Through the years, segregation of African Americans was as endemic in health care as it was in other areas of American society.

In the pre-Civil War South, slaves may have had plantation-based clinics, but they had no hospital care until 1832 when the Georgia Infirmary opened, the first white-run hospital for treating “aged or afflicted Africans.” In the North, many hospitals did not admit black patients, or confined them to “coloreds-only” wings. Even fewer would train or grant privileges to black doctors or train black nurses.

In the beginning, it seemed, African Americans were going to have to do it on their own.

Respected black physician Daniel Hale Williams was among the first. In 1891, the Chicago heart surgeon helped to rally black ministers, businessmen and physicians — along with some prominent white donors — to establish the nation’s first black-owned hospital and nursing school on the city’s South Side.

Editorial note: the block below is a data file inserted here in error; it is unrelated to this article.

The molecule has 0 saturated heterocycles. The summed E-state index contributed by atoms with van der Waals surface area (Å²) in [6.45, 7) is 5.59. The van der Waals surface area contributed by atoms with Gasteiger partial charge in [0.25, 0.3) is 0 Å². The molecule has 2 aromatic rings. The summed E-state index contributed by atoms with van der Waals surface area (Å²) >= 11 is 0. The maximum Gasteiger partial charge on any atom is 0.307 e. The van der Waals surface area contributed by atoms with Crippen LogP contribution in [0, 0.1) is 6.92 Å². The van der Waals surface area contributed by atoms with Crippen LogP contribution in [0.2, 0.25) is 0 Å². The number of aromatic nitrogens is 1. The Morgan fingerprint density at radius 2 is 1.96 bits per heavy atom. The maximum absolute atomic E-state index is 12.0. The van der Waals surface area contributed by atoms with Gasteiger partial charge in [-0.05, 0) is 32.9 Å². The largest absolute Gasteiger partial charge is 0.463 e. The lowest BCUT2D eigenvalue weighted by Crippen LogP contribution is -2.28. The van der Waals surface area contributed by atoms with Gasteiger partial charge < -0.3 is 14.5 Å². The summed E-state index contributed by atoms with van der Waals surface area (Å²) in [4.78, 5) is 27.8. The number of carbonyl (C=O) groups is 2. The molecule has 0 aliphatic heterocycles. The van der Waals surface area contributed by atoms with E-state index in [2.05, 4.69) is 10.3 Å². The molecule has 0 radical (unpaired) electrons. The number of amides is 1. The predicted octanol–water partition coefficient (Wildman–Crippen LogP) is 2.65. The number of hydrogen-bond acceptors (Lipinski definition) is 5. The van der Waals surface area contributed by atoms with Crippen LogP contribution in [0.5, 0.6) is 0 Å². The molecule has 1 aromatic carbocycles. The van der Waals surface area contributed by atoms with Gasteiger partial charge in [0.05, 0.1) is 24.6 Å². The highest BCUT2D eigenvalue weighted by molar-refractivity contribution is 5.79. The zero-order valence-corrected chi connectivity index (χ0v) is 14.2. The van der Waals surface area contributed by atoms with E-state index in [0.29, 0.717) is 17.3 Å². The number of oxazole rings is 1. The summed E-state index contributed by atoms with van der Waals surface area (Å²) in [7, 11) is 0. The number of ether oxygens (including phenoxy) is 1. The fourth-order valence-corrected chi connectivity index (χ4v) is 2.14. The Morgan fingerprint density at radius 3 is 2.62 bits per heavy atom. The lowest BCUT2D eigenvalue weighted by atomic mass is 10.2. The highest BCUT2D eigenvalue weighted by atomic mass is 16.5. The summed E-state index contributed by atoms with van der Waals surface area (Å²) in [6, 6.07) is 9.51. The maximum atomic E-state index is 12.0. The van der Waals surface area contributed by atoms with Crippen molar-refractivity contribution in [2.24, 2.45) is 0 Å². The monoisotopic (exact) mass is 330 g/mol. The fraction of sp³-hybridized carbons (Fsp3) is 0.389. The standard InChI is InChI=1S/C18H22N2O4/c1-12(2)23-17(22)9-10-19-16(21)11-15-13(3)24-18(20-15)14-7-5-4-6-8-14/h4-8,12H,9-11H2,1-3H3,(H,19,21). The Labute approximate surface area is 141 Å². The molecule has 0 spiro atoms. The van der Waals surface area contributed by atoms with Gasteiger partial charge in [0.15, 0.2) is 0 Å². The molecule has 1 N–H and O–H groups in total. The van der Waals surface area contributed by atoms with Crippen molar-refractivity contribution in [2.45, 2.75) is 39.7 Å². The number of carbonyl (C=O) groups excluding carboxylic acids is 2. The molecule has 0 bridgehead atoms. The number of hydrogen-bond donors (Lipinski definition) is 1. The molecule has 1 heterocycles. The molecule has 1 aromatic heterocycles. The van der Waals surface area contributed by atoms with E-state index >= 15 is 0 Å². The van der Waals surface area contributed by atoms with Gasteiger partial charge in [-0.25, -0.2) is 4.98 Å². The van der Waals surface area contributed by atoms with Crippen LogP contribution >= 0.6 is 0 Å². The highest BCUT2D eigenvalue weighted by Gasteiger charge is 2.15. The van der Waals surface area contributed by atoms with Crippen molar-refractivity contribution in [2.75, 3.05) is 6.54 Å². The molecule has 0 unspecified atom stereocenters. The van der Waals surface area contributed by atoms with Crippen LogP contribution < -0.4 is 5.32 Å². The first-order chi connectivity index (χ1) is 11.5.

The hospital opened in a three-story house as a 12-bed hospital and nursing school “for the gratuitous treatment of the medical and surgical diseases of the sick poor,” stated the 1891 charter for the Provident Hospital and Training School Association.


“Some members of the black community accused [Williams] of perpetuating segregation,” writes Vanessa Worthington Gamble, M.D., author of Making a Place for Ourselves: The Black Hospital Movement, 1920–1945. “One minister went so far as to curse the building and pray that it would burn to the ground. Williams was able to overcome such criticism because of the wide biracial support that the hospital received.

“Furthermore, the founder perceived the hospital not as an exclusively black enterprise, but as an interracial one that would not practice racial discrimination with regard to staff privileges, nurse training school applicants and the admission of patients.”


Williams helped to put Provident on the map for more than its nondiscriminatory mission. In 1893, he performed the nation’s first open-heart surgery at the hospital. The patient survived and was discharged 51 days later.

Provident itself would go on to move into larger facilities and in 1933 formed a teaching alliance with the University of Chicago. Provident Hospital of Cook County is now part of the Cook County Health & Hospitals System.